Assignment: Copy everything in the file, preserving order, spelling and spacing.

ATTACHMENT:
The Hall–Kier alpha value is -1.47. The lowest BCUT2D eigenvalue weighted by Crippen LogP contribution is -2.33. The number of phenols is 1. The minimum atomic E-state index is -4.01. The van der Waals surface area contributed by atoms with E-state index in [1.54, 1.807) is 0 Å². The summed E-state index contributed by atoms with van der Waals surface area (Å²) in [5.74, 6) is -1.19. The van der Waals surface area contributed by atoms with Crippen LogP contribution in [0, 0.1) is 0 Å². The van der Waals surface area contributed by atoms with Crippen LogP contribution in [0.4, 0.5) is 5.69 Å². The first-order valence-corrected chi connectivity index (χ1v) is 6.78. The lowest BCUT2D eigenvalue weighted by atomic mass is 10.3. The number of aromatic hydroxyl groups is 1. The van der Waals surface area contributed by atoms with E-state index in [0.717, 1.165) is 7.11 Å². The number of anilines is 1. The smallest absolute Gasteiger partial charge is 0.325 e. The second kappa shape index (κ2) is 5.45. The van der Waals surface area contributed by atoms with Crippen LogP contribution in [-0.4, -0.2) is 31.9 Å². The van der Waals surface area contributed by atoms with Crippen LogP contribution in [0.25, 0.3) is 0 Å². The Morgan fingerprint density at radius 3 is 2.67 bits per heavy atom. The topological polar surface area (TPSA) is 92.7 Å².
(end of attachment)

The Hall–Kier alpha value is -1.47. The lowest BCUT2D eigenvalue weighted by Crippen LogP contribution is -2.33. The number of phenols is 1. The minimum atomic E-state index is -4.01. The van der Waals surface area contributed by atoms with E-state index in [1.54, 1.807) is 0 Å². The summed E-state index contributed by atoms with van der Waals surface area (Å²) in [5.74, 6) is -1.19. The van der Waals surface area contributed by atoms with Crippen LogP contribution in [0, 0.1) is 0 Å². The van der Waals surface area contributed by atoms with Crippen LogP contribution in [0.4, 0.5) is 5.69 Å². The first-order valence-corrected chi connectivity index (χ1v) is 6.78. The lowest BCUT2D eigenvalue weighted by atomic mass is 10.3. The number of aromatic hydroxyl groups is 1. The van der Waals surface area contributed by atoms with E-state index in [0.717, 1.165) is 7.11 Å². The number of anilines is 1. The smallest absolute Gasteiger partial charge is 0.325 e. The second kappa shape index (κ2) is 5.45. The van der Waals surface area contributed by atoms with Crippen LogP contribution in [-0.4, -0.2) is 31.9 Å². The van der Waals surface area contributed by atoms with Crippen LogP contribution in [0.25, 0.3) is 0 Å². The Morgan fingerprint density at radius 3 is 2.67 bits per heavy atom. The topological polar surface area (TPSA) is 92.7 Å².